The nation's most iconic brands all have staying power, but few can stick it out five generations like Carhartt, the made-in-America family business that's popular among everyone from roughnecks to Rihanna.
"Few brands have been able to stand the test of time through decades of evolving consumer behaviors and at times an even more volatile economy," says Krista Corrigan, a retail analyst at New York City-based Edited. "Carhartt has not only managed to remain relevant, but has adapted and thrived in the changing environment."
The story behind how this chameleon of a brand, which was doing an estimated $630 million in revenue in 2014, managed this feat is as much a testament to the value of craftsmanship and conservation as it is strategy and innovation.
At the time, Carhartt was a little more-than-100-year-old blue-collar workwear brand founded by the Detroit horse-and-wagon salesman Hamilton "Ham" Carhartt. Its signature product, even more popular than its original sturdy canvas overalls, was a jacket: the Weathered Duck Detroit. The company sold it in mustard or navy blue 12-ounce cotton canvas, dubbed "duck," with triple-stitched seams and metal rivets. It hit at the waist to "keep your tool belt in mind."
The jacket for a century had been a favorite outerwear of hunters, railway workers, and oil riggers. Then, in 1992, it showed up in the video for "Jump Around" by House of Pain.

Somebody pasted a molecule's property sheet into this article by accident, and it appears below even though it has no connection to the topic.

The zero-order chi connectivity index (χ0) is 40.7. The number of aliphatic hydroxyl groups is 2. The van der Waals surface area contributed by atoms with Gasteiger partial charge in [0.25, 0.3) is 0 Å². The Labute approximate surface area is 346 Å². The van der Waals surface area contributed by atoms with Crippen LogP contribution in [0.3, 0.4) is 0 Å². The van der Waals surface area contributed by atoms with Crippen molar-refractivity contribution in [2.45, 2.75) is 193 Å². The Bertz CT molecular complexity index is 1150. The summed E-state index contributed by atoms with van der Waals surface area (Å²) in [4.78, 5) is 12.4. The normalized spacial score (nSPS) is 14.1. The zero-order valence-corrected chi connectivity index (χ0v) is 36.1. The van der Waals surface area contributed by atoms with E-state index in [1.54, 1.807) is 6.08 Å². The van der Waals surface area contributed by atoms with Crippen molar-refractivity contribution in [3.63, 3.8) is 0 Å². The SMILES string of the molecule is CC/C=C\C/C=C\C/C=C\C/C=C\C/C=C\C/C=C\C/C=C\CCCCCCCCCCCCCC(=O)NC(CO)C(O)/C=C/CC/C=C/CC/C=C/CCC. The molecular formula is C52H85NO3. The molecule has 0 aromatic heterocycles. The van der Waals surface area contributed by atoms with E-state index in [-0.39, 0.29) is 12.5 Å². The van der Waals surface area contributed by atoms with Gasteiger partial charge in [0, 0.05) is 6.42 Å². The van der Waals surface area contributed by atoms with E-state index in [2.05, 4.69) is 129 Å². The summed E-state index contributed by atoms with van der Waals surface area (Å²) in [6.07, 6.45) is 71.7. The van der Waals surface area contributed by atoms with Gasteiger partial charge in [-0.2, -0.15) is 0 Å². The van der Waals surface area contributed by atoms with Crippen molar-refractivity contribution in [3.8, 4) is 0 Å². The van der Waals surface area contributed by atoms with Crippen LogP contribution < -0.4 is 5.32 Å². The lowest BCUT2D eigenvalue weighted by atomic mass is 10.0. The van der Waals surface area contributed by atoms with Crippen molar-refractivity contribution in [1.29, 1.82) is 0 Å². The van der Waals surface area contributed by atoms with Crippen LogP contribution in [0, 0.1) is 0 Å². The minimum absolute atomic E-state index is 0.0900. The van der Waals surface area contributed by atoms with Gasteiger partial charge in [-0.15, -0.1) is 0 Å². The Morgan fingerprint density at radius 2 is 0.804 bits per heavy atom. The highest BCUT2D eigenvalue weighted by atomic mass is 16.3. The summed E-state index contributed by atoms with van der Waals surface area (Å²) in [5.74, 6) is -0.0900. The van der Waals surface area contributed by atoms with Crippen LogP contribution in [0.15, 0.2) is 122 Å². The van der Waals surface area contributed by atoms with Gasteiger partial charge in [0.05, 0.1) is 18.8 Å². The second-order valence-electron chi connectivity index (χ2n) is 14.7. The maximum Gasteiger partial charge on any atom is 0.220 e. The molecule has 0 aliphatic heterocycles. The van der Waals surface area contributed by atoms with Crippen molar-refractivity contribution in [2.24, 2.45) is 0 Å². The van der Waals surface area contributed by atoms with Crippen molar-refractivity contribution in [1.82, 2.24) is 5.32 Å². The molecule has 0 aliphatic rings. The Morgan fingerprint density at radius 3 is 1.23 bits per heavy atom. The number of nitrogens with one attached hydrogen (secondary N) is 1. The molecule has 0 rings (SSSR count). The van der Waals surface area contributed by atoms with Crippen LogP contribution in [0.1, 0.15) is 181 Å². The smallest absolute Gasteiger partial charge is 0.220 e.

It was a shift, but not entirely diametric. The jacket had already made a more subtle entrée into city streetwear. Drug dealers had by the late 1980s discovered its utility and sturdiness. "They needed to keep warm and they needed to carry a lot of stuff," Steven J. Rapiel, the New York City salesman for Carhartt, remarked to The New York Times. "Then the kids saw these guys on the street, and it became the hip thing to wear." By 1990, Tommy Boy Records, the hip-hop label, decided to use the popular jacket as a promotion, giving 800 of them to "taste makers." "It took off immediately," Monica Lynch, Tommy Boy's president, told the Times. Before long, the label signed the hip-hop group House of Pain, and, suddenly, the gear favored by large-animal veterinarians was jumping around.
It wasn't only the appropriation by drug dealers and rappers that led to the cultural explosion of what had been, essentially, a barn jacket. In 1989, Swiss denim specialists and designers Edwin and Salomee Faeh struck a licensing deal with Carhartt in the United States to tailor the classic, sturdy clothes to a more streamlined skater aesthetic, and take it to Europe. What resulted was a line, Carhartt Work in Progress, or WIP, not just tailor-made for the city streets but also for editorial packages in all the glossy fashion and culture mags.
Back in America, some of that European luster rubbed off on the brand. Carhartt didn't shy from it; instead it worked with fashion's elite, executing collaborations with brands such as A.P.C. and Adam Kimmel. The appeal couldn't have been more tailor-made if Hamilton Carhartt had sewn it himself: By the 2010s, a fresh wave of Brooklyn hipsters, whom some dubbed "lumbersexuals," were sporting Carhartt beanies and jackets. Skaters and hip-hop heads hadn't given up on it. Perhaps unsurprisingly, it also got big in Japan. There's also a women's line.